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Impact of local content policy on job creation through firms' participation and backward linkages in Nigerian Oil Sector


Niran, Adedeji Abdulkabir (2016) Impact of local content policy on job creation through firms' participation and backward linkages in Nigerian Oil Sector. Doctoral thesis, Universiti Putra Malaysia.


A common objective of many oil-rich countries, especially developing oil-dependent countries, is to maximise the economic benefit of naturally occurring extractive resources by using them for developing of local and national economies. By exploring their natural resources these countries seek primary benefits including local value creation (with particular reference to indigenous oil firms‟ participation), backward linkages development, as well as job creation for the local workforce in the industry. Government intervention in the oil sectors in through of regulatory policies was a strategy often used for obtaining maximum benefits from oil resources. One common utility of such policies is the local content policy (LC policy). The LC policy has potential and is used to create more entrepreneurial opportunities that favour indigenous oil service companies and the development of backward linkages (i.e. utilisation of local input materials) in the industry, eventually creating more jobs for the citizens. Accordingly, a majority of people can benefit from their country‟s national resources and more value can be created within the local economy. Nigeria is ranked among the most resource-rich developing countries in the world. It is rich in crude oil and natural gas; and its economy depends heavily on oil wealth. The activities in the Nigerian petroleum sector are impressive and play a significant role in improving the country‟s growth in gross domestic product (GDP). The contribution of oil and gas to the GDP was more than 40% in 2013. Recently, the receipts from oil exports in 2014 represented approximately 74.4% of the total national exports. Earnings from the petroleum sector in the first quarter of 2015 were about US$14.2 billion (NBS, 2015). However, despite the multiple of entrepreneurial activities associated with oil exploration and production, only part of that wealth appeared to be captured by local firms. Utilisation of locally manufactured goods and services is low in the industry. This might have resulted in the low level of employment opportunities created for the local workforce in the oil and natural gas industry. The Nigerian government recognised the need to support and motivate indigenous oil firms in order to generate more opportunities for local employment and revenue generation in the industry, as well as to promote utilisation of local goods and services. Connectivity of the industry to local economies is termed „backward linkages‟. In order to achieve local economy value targets, the government intervened in the oil sector by introducing the LC policy in 2001. This policy‟s primary goal is to increase indigenous oil firms‟ participation in the petroleum sector and develop backward linkages through more jobs could be created. This action considered a part of a strategy to create more employment opportunities for locals in the industry.Noticeably, in Nigeria, the extent to which the LC policy influenced firms‟ participation in the petroleum sector, and their tendency to develop backward linkages has not yet been adequately assessed. Although a few studies investigated how successful the LC policy was, not only were mixed results reported, but also researchers overlooked the extent to which the policy influenced job creation through firms‟ participation and backward linkages. This generated divided views in the literature about the impact of the policy. In addition, although infrastructure is assumed to aid LC policy efficacy, the correlation effect between the policy and infrastructure has not yet been adequately analysed. This correlation has often been entirely ignored in previous studies.Therefore, this study assesses the impact of the LC policy on job creation through firms‟ participation and backward linkages in the Nigerian oil sector and evaluates the confounding effect of infrastructure on these variables. Survey data were obtained and analysed using Structural Equation Modelling (SEM). Since the relationships hypothesised between the variables in this study are theory-driven, the application of SEM, which is a theory testing method, is deemed appropriate for this study. SEM was applied not only to assess the reliability and validity of the variables, but also to examine the multiple, interrelated dependence relationships among them. Construct validity and discriminant validity of the measurement model were obtained through the confurmatory factor analysis (CFA) approach. Thereafter, the direct relationships among the variables, as well as the mediating effect of indigenous oil firms‟ participation (IOFP) and backward linkages (LINK) on the relationship between LC policy and job creation (JOB) were examined. Additionally, the bootstrap method using AMOS software was applied to analyse the multiple-mediation effects in this study.The results obtained indicated that the LC policy positively and significantly influenced IOFP and LINK. The coefficients of 0.34 and 0.19 support the hypotheses that the LC policy has a positive relationship with IOFP and LINK, respectively. More interestingly, the relationship between IOFP and JOB, and between LINK and JOB were found to be statistically significant. However, no relationship was observed between IOFP and LINK. This provided the insight that local firms have not been proactive in encouraging the development of backward linkages. The correlation between the LC policy and infrastructure (INF) was found to be statistically significant, but not as a prerequisite for LC policy efficacy. Moreover, the direction of INF on IOFP was found to be statistically significant, but the effect on LINK was insignificant. Further, IOFP and LINK in a multiple model were found to mediate the relationship between the LC policy and JOB. This indicated that IOFP and LINK jointly transmit the effect from LC policy to JOB. However, it was found that the effect through the three-path model operates more than the two-path model. This indicated that more jobs could be created for local labourers in the Nigerian oil sector with the effective impact of the LC policy on enhancing both local firms‟ participation and backward linkages. Based on the findings in the study, it is proved that the LC policy influenced indigenous firms‟ participation and the development of backward linkages in the Nigerian oil sector. However, considered as a set, the level of local content development in the sector is lower than the expected target. By implication, if substantial local value-addition is to be achieved, to spin-off sustainable economic and social development through the oil sector, the efficacy of the LC policy needs to be closely monitored.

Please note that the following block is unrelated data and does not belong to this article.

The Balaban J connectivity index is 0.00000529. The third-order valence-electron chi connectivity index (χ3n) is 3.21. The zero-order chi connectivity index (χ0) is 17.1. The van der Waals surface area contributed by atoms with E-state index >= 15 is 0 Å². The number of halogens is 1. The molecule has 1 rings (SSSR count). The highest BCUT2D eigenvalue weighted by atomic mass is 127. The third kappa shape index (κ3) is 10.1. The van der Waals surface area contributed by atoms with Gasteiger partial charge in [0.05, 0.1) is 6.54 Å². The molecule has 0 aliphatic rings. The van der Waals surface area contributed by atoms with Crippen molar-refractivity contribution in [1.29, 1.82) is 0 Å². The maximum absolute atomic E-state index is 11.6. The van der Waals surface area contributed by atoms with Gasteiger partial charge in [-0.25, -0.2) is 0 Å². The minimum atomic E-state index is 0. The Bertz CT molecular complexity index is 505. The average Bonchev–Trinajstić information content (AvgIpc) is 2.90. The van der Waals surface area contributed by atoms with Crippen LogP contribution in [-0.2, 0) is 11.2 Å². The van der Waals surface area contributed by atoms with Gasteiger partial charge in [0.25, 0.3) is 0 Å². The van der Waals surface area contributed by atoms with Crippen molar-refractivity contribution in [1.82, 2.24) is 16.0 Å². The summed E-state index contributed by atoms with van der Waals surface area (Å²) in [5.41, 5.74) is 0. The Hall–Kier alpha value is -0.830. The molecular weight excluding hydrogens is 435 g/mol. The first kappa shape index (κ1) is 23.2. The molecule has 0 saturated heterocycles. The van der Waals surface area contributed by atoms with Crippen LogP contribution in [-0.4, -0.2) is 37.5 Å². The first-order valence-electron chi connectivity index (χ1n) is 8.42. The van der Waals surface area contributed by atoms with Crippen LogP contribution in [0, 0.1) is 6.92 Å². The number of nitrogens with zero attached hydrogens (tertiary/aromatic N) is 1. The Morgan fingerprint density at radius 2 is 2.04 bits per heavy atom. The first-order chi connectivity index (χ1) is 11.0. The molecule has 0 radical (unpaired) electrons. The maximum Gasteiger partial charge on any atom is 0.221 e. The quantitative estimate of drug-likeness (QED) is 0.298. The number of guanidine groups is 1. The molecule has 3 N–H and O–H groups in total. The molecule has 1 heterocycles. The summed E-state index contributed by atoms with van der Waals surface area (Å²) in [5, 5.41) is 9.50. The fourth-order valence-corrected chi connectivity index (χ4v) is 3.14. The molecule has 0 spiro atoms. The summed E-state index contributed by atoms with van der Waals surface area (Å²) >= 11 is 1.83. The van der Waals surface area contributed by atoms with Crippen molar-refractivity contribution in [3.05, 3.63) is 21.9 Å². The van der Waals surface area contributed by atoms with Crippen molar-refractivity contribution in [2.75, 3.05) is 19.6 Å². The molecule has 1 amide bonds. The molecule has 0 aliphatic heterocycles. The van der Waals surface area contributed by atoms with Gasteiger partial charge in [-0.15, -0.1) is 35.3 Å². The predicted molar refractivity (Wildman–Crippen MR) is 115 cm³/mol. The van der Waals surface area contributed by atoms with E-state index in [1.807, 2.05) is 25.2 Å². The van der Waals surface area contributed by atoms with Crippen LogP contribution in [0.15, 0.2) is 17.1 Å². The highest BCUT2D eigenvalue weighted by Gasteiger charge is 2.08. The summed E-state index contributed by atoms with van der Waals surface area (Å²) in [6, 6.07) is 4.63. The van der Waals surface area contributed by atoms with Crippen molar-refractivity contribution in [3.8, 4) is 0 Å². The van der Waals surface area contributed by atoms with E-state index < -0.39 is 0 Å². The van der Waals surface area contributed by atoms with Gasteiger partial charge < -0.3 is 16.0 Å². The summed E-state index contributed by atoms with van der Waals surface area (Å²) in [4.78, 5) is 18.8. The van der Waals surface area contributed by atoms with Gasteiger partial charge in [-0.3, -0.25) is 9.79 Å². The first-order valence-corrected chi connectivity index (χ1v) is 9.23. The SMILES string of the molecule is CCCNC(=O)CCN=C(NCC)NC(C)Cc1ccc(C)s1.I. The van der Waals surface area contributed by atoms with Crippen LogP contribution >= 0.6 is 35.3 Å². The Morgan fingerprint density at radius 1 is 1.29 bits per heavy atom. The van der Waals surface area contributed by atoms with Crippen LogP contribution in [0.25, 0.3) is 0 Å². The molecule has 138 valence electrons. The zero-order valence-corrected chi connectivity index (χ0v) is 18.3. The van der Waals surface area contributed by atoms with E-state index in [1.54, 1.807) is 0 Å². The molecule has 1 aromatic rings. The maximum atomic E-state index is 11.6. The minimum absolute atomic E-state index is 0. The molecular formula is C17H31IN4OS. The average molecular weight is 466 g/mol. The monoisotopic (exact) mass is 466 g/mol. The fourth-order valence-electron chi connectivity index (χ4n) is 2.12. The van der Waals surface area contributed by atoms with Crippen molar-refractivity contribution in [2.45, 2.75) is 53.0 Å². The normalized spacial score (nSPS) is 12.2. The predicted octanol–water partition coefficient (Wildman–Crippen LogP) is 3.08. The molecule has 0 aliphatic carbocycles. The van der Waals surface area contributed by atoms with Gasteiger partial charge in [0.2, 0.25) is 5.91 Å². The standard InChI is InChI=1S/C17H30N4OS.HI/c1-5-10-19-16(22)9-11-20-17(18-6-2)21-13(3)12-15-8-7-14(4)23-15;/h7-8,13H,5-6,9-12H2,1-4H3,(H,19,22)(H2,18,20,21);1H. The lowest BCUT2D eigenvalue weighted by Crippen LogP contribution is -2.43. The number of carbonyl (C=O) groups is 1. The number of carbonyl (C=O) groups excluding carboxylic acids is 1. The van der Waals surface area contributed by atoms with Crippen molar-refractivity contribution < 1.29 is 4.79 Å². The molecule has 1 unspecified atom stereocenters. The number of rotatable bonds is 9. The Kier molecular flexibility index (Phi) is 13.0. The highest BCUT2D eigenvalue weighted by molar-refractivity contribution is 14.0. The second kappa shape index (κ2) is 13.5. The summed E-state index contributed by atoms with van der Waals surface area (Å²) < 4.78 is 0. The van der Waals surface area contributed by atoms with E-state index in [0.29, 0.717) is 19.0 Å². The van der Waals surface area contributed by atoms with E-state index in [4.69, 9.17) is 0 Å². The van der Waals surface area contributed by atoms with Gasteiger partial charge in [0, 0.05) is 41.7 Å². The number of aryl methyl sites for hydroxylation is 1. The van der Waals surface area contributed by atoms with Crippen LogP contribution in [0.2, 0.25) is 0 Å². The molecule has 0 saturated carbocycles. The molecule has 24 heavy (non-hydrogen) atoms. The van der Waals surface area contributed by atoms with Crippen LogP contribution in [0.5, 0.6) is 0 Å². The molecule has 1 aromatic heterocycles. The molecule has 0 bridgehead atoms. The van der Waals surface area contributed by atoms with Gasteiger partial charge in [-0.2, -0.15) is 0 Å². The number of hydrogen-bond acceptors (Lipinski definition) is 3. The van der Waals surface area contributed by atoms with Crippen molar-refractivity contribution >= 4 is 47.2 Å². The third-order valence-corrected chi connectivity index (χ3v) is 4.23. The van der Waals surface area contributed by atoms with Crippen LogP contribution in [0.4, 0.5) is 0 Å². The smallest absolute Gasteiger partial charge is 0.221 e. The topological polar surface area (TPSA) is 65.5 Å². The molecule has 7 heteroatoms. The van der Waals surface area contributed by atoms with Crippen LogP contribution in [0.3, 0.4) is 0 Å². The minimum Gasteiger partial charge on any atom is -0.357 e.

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Additional Metadata

Item Type: Thesis (Doctoral)
Subject: Job creation - Nigeria
Subject: Nigeria - Officials and employees
Subject: Oil industries
Call Number: FEP 2016 17
Chairman Supervisor: Shaufique Fahmi bin Ahmad Sidique, PhD
Divisions: Faculty of Economics and Management
Depositing User: Mr. Sazali Mohamad
Date Deposited: 11 Jul 2019 03:28
Last Modified: 11 Jul 2019 03:28
URI: http://psasir.upm.edu.my/id/eprint/69457
Statistic Details: View Download Statistic